Thousands of years from now have we reached the end of civilisation or just the beginning?
A Story of Future Mythology
Machine-Men Fall Again
By Ted Inver
“Back with it!”
Chuva towered over the younger male, kneeling in front him.
“The Others’ demise came by these,” he spat at the device, “dark-magic machines.”
The leader eyed his gathering tribespeople. The man’s challenges were increasing. Chuva would lose face, if he didn’t curb them.
“You undermine our forebears’ teachings, Vento, risking us the same fate as the machine-men. Take it back.”
Vento stood, retrieving the cursed object by the campfire but as soon as he made to leave he turned back.
If it wasn’t for Chuva’s fear of handling the Others’ object himself, Vento knew he’d have been speared on the spot. Instead his disobedience had earned him and his harem banishment. It had been coming ever since he braved entry into the hallowed realm of the Others, situated across the plain from where his, now former, tribe lived.
Vento believed the old stories lacked something; the fiery rock that wiped out the world his forebears once knew, fell because it fell. Not because of dark-magic. And the tribesmen of their lineage were the sole survivors because the Other, machine-dependent men didn’t know how to adapt. It was his theory that had first drawn him to rummage through what was left of the stone structures.
So Vento knew where he’d lead his mates and children, after they were forced out
Chuva’s generation was the last to taste fish, before the shamans decreed that it was causing them to get sick. As ever, they were right and a diet, reduced to land and air, reversed their tribe’s extinction. The leader missed it but the red-boar roasting on the spit was a second favourite.
The shaman, handing him the first cut, said. “You were right to cast them out.”
Chuva nodded. “But it feels…”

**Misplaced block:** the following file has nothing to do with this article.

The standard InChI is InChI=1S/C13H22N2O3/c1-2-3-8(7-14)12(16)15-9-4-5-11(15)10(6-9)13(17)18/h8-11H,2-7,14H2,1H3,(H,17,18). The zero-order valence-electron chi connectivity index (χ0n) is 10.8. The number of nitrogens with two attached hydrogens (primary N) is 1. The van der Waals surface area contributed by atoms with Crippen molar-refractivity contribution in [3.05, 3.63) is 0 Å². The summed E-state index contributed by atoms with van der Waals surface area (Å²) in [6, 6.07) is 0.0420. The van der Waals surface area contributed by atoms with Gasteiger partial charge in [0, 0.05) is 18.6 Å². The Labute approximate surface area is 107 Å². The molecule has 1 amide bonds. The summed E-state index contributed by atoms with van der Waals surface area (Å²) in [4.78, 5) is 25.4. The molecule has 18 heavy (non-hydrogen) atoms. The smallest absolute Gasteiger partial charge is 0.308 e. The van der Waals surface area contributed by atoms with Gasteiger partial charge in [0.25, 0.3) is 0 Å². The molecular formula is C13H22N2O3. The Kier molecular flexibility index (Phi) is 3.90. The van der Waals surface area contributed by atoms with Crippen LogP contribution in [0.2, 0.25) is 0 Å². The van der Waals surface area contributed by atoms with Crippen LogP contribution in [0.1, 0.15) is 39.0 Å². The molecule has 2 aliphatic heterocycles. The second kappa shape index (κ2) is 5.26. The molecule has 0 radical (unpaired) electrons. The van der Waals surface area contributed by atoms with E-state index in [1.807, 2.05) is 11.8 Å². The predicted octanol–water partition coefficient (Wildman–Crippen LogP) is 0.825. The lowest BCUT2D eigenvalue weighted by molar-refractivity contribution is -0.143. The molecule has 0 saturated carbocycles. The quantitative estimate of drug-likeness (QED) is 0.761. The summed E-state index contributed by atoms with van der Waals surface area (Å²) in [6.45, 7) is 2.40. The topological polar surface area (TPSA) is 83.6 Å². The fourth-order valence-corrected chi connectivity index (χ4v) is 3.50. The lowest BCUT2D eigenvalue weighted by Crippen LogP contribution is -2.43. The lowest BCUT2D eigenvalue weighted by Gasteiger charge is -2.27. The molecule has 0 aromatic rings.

The old shaman’s skill at completing sentences hadn’t diminished. But before Chuva could agree, his daughter ran into camp.
Her cry, hitting him straight in the gut, had him sprinting back the way she came, bow in hand. When he reached the forest perimeter he saw what he feared, streaking towards them.
Vento! He needed to be stopped.
Vento’s family made fire the first night in the abandoned construct, but tonight he wanted to show them something incredible. His eagerness overrode his mates’ scepticism and within a second his cursed appliance was throwing out heat.
“What is it?” One son asked.
Around it they sat, warming themselves, without wood! But the inner glow Vento felt, gazing out from their new cave, dispersed when the fireball entered the sky.
Vento had to shake his paralysis, after spotting the trail of torches heading their way. He grabbed the killing-machine—it’d broken his rib when he first discovered what it was but at least it had been pointing away—but didn’t want to use it. Still, the new leader had to protect his tribe.
The cross-system voyage was uneventful. After docking with their lunar counterparts, Commander Aerion ordered the descent and gravity welcomed them with impressive ardour.
Dropping through the clouds, the crew saw first-hand the scenes their probes had relayed; a world whose plants now reigned, reclaiming land once squandered by civilisation. But as they made their slow, gliding fall, Commander Aerion had to double-take.
“Pilot, alter course.”
She needn’t have pointed; the lanterns in the coming dusk were unmistakeable. As they neared, the dumbfounded crew realised their probes’ data was incomplete—some species had gone undetected!
“Seems we’re dropping into the middle of something.” The pilot said, indicating the opposing lines of people, before the ship’s approach took their attention.
“Or breaking it up.” Aerion said. She then addressed a lunar-born, crew-member. “Do you still speak Old Tongue?”
“I can, but it won’t be any use.”
“It’s closer than Neo.”
“Ok, what should I tell them?”
Upon landing, the natives, in the ship’s blinding lights, turned their primitive weaponry from one another, towards Aerion’s crew now descending the ramp. She gave the order to remove helmets and they took their first, gorgeous breath of natural air.
With his, the translator stepped forward to proclaim, “We return in peace.”